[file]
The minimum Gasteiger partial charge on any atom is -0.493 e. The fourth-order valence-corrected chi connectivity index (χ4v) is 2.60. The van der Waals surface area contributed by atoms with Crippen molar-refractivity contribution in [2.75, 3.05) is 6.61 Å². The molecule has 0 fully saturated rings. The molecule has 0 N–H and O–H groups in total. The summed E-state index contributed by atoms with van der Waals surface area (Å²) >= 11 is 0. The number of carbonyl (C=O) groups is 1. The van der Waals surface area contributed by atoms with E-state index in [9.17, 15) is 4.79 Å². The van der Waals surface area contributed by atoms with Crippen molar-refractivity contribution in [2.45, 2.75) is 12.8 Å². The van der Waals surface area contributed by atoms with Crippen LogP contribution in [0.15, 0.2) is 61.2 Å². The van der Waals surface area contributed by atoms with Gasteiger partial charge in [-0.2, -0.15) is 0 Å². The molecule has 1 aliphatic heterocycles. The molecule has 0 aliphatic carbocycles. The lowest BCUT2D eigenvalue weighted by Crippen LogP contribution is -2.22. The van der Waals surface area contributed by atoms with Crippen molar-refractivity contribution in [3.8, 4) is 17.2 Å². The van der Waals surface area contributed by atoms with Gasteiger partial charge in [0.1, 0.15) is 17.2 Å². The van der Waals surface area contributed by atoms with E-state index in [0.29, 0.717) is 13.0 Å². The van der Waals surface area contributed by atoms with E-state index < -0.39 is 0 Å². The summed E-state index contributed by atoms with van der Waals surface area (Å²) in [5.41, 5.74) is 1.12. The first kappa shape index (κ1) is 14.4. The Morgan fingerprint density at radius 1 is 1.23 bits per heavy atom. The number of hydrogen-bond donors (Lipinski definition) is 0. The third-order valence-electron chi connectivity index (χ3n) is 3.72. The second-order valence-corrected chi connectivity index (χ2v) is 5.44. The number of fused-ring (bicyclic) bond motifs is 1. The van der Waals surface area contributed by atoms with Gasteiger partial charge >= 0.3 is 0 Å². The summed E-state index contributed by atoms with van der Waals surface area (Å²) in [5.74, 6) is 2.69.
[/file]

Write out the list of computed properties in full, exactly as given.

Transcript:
The minimum Gasteiger partial charge on any atom is -0.493 e. The fourth-order valence-corrected chi connectivity index (χ4v) is 2.60. The van der Waals surface area contributed by atoms with Crippen molar-refractivity contribution in [2.75, 3.05) is 6.61 Å². The molecule has 0 fully saturated rings. The molecule has 0 N–H and O–H groups in total. The summed E-state index contributed by atoms with van der Waals surface area (Å²) >= 11 is 0. The number of carbonyl (C=O) groups is 1. The van der Waals surface area contributed by atoms with E-state index in [9.17, 15) is 4.79 Å². The van der Waals surface area contributed by atoms with Crippen molar-refractivity contribution in [2.45, 2.75) is 12.8 Å². The van der Waals surface area contributed by atoms with Crippen LogP contribution in [0.15, 0.2) is 61.2 Å². The van der Waals surface area contributed by atoms with Gasteiger partial charge in [-0.2, -0.15) is 0 Å². The molecule has 1 aliphatic heterocycles. The molecule has 0 aliphatic carbocycles. The lowest BCUT2D eigenvalue weighted by Crippen LogP contribution is -2.22. The van der Waals surface area contributed by atoms with Crippen molar-refractivity contribution in [3.8, 4) is 17.2 Å². The van der Waals surface area contributed by atoms with Gasteiger partial charge in [0.1, 0.15) is 17.2 Å². The van der Waals surface area contributed by atoms with E-state index in [0.29, 0.717) is 13.0 Å². The van der Waals surface area contributed by atoms with E-state index < -0.39 is 0 Å². The summed E-state index contributed by atoms with van der Waals surface area (Å²) in [5.41, 5.74) is 1.12. The first kappa shape index (κ1) is 14.4. The Morgan fingerprint density at radius 1 is 1.23 bits per heavy atom. The number of hydrogen-bond donors (Lipinski definition) is 0. The third-order valence-electron chi connectivity index (χ3n) is 3.72. The second-order valence-corrected chi connectivity index (χ2v) is 5.44. The number of fused-ring (bicyclic) bond motifs is 1. The van der Waals surface area contributed by atoms with Gasteiger partial charge >= 0.3 is 0 Å². The summed E-state index contributed by atoms with van der Waals surface area (Å²) in [5.74, 6) is 2.69.